Good Light & Bad Light for the Brain

Posted in Brain Health, How Light Energy is Being Used Worldwide

Brain health, dopamine levels and light. Wow! This study found that flourescent lighting sources induced neurodegeneration lowering dopamine levels by as much as 30% in the brain of mice while near infrared light was beneficial to the brain and helped it maintain healthy levels of dopamine. Low dopamine is found in Parkinsons and other neurodegenerative diseases. This was with only 3 months of exposure. Powerful insight – “light can be detrimental or beneficial to DA neurons in SN, depending on the source and wavelength.” SHINE WITH THE RIGHT LIGHT
Brain Res. 2017 May 1;1662:87-101. doi: 10.1016/j.brainres.2017.02.026. Epub 2017 Mar 2.
Fluorescent light induces neurodegeneration in the rodent nigrostriatal system but near infrared LED light does not.

Abstract

We investigated the effects of continuous artificial light exposure on the mouse substantia nigra (SN). A three month exposure of C57Bl/6J mice to white fluorescent light induced a 30% reduction in dopamine (DA) neurons in SN compared to controls, accompanied by a decrease of DA and its metabolites in the striatum. After six months of exposure, neurodegeneration progressed slightly, but the level of DA returned to the basal level, while the metabolites increased with respect to the control. Three month exposure to near infrared LED light (∼710nm) did not alter DA neurons in SN, nor did it decrease DA and its metabolites in the striatum. Furthermore mesencephalic cell viability, as tested by [3H]DA uptake, did not change. Finally, we observed that 710nm LED light, locally conveyed in the rat SN, could modulate the firing activity of extracellular-recorded DA neurons. These data suggest that light can be detrimental or beneficial to DA neurons in SN, depending on the source and wavelength.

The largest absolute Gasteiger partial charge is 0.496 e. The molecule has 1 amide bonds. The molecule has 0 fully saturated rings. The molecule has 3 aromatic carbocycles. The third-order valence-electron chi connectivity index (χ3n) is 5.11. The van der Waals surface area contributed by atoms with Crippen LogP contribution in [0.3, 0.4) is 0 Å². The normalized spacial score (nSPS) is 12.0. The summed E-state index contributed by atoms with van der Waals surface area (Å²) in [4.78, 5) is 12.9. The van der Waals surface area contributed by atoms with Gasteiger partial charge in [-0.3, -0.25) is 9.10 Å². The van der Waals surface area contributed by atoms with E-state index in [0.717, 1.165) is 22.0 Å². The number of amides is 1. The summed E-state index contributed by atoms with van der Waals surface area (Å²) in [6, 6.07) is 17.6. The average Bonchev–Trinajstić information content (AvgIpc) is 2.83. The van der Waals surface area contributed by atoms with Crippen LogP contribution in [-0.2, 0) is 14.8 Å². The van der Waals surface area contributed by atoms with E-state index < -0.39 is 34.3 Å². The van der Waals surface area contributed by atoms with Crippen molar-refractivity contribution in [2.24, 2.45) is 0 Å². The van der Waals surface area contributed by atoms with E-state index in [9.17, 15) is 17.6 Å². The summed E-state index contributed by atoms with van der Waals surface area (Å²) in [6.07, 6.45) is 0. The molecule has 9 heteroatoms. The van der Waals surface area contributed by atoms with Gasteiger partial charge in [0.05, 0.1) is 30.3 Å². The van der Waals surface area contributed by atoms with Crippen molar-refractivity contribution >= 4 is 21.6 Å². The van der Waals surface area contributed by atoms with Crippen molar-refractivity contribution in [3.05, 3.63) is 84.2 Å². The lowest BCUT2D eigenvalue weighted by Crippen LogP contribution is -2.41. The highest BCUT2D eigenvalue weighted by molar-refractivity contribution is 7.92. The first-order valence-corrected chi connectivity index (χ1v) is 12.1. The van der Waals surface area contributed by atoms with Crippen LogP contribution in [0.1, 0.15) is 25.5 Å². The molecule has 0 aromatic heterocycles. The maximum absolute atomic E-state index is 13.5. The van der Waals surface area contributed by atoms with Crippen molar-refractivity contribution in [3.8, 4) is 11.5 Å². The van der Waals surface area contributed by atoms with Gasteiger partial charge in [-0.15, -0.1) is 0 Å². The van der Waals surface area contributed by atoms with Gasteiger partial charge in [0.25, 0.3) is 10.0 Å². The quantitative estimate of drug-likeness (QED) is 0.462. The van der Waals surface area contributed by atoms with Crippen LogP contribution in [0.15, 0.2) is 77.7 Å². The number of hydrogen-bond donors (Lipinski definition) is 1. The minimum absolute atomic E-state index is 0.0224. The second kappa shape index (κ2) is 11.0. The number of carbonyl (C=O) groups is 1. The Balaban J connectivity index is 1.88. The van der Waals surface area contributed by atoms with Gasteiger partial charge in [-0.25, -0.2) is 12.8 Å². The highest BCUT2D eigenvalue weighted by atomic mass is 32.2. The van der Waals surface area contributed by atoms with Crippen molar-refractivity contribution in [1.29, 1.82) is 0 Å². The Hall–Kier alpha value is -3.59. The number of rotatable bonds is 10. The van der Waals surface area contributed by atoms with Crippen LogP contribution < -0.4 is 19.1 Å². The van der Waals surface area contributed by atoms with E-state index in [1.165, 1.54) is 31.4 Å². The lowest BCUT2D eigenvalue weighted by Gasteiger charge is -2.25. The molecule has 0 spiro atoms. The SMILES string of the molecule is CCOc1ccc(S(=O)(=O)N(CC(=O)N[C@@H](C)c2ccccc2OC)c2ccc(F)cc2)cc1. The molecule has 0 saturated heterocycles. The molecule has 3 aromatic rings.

KEYWORDS:

Dopamine neuron; Firing pattern; Fluorescent light; LED light; Light pollution; Parkinson’s disease

PMID:
28263713
DOI:
10.1016/j.brainres.2017.02.026